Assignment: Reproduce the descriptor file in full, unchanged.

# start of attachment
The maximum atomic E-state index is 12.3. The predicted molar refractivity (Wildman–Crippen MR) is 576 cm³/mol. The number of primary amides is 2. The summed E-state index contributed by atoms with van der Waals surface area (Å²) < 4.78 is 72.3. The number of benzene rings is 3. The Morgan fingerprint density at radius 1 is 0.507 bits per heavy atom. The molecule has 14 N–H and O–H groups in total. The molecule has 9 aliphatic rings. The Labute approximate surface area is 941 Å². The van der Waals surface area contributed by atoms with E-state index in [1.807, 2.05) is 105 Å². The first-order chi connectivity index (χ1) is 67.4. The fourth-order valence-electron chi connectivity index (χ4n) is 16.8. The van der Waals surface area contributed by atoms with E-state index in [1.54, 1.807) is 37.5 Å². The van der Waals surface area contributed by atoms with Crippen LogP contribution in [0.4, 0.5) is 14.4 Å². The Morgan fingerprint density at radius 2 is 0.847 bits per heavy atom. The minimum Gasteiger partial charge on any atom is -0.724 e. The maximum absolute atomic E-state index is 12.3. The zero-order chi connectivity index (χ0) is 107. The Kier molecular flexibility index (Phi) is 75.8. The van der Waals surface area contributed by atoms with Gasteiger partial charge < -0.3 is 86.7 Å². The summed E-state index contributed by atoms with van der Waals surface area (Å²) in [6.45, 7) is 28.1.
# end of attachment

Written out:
The maximum atomic E-state index is 12.3. The predicted molar refractivity (Wildman–Crippen MR) is 576 cm³/mol. The number of primary amides is 2. The summed E-state index contributed by atoms with van der Waals surface area (Å²) < 4.78 is 72.3. The number of benzene rings is 3. The Morgan fingerprint density at radius 1 is 0.507 bits per heavy atom. The molecule has 14 N–H and O–H groups in total. The molecule has 9 aliphatic rings. The Labute approximate surface area is 941 Å². The van der Waals surface area contributed by atoms with E-state index in [1.807, 2.05) is 105 Å². The first-order chi connectivity index (χ1) is 67.4. The fourth-order valence-electron chi connectivity index (χ4n) is 16.8. The van der Waals surface area contributed by atoms with E-state index in [1.54, 1.807) is 37.5 Å². The van der Waals surface area contributed by atoms with Crippen LogP contribution in [0.4, 0.5) is 14.4 Å². The Morgan fingerprint density at radius 2 is 0.847 bits per heavy atom. The minimum Gasteiger partial charge on any atom is -0.724 e. The maximum absolute atomic E-state index is 12.3. The zero-order chi connectivity index (χ0) is 107. The Kier molecular flexibility index (Phi) is 75.8. The van der Waals surface area contributed by atoms with Gasteiger partial charge < -0.3 is 86.7 Å². The summed E-state index contributed by atoms with van der Waals surface area (Å²) in [6.45, 7) is 28.1.